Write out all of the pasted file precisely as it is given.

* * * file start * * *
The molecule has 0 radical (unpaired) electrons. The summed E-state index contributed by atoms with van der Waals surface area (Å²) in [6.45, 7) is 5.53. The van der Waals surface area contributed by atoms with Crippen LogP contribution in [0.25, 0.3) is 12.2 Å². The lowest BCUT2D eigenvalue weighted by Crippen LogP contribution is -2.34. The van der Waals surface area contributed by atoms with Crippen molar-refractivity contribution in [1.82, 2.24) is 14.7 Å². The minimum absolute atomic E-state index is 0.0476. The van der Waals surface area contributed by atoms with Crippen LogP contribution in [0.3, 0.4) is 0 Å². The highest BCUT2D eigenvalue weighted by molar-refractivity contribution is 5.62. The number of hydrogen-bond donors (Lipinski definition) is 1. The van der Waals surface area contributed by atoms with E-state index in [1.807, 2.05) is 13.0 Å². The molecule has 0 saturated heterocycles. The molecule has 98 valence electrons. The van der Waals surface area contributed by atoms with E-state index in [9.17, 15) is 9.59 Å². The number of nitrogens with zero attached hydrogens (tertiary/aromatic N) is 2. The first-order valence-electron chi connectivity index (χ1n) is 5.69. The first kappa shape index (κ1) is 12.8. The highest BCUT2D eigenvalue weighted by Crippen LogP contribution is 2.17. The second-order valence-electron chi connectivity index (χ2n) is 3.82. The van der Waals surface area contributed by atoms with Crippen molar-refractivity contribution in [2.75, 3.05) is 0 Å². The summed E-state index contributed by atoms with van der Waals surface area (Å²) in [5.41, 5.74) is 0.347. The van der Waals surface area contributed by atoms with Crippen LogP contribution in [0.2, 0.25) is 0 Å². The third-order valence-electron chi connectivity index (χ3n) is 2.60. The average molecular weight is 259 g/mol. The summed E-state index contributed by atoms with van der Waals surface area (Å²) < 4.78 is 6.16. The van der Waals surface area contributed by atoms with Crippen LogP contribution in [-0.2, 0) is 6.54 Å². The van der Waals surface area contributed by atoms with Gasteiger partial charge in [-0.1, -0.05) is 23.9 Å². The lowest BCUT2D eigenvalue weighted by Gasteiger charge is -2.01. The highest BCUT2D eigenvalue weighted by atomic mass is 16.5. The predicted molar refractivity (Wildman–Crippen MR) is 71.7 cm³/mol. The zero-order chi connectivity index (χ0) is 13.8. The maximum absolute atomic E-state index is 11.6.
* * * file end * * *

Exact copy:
The molecule has 0 radical (unpaired) electrons. The summed E-state index contributed by atoms with van der Waals surface area (Å²) in [6.45, 7) is 5.53. The van der Waals surface area contributed by atoms with Crippen LogP contribution in [0.25, 0.3) is 12.2 Å². The lowest BCUT2D eigenvalue weighted by Crippen LogP contribution is -2.34. The van der Waals surface area contributed by atoms with Crippen molar-refractivity contribution in [1.82, 2.24) is 14.7 Å². The minimum absolute atomic E-state index is 0.0476. The van der Waals surface area contributed by atoms with Crippen LogP contribution in [0.3, 0.4) is 0 Å². The highest BCUT2D eigenvalue weighted by molar-refractivity contribution is 5.62. The number of hydrogen-bond donors (Lipinski definition) is 1. The van der Waals surface area contributed by atoms with E-state index in [1.807, 2.05) is 13.0 Å². The molecule has 0 saturated heterocycles. The molecule has 98 valence electrons. The van der Waals surface area contributed by atoms with E-state index in [9.17, 15) is 9.59 Å². The number of nitrogens with zero attached hydrogens (tertiary/aromatic N) is 2. The first-order valence-electron chi connectivity index (χ1n) is 5.69. The first kappa shape index (κ1) is 12.8. The highest BCUT2D eigenvalue weighted by Crippen LogP contribution is 2.17. The second-order valence-electron chi connectivity index (χ2n) is 3.82. The van der Waals surface area contributed by atoms with Crippen molar-refractivity contribution in [2.75, 3.05) is 0 Å². The summed E-state index contributed by atoms with van der Waals surface area (Å²) in [5.41, 5.74) is 0.347. The van der Waals surface area contributed by atoms with Crippen LogP contribution in [0.2, 0.25) is 0 Å². The third-order valence-electron chi connectivity index (χ3n) is 2.60. The average molecular weight is 259 g/mol. The summed E-state index contributed by atoms with van der Waals surface area (Å²) < 4.78 is 6.16. The van der Waals surface area contributed by atoms with Crippen LogP contribution in [-0.2, 0) is 6.54 Å². The van der Waals surface area contributed by atoms with Gasteiger partial charge in [-0.1, -0.05) is 23.9 Å². The lowest BCUT2D eigenvalue weighted by Gasteiger charge is -2.01. The highest BCUT2D eigenvalue weighted by atomic mass is 16.5. The predicted molar refractivity (Wildman–Crippen MR) is 71.7 cm³/mol. The zero-order chi connectivity index (χ0) is 13.8. The maximum absolute atomic E-state index is 11.6.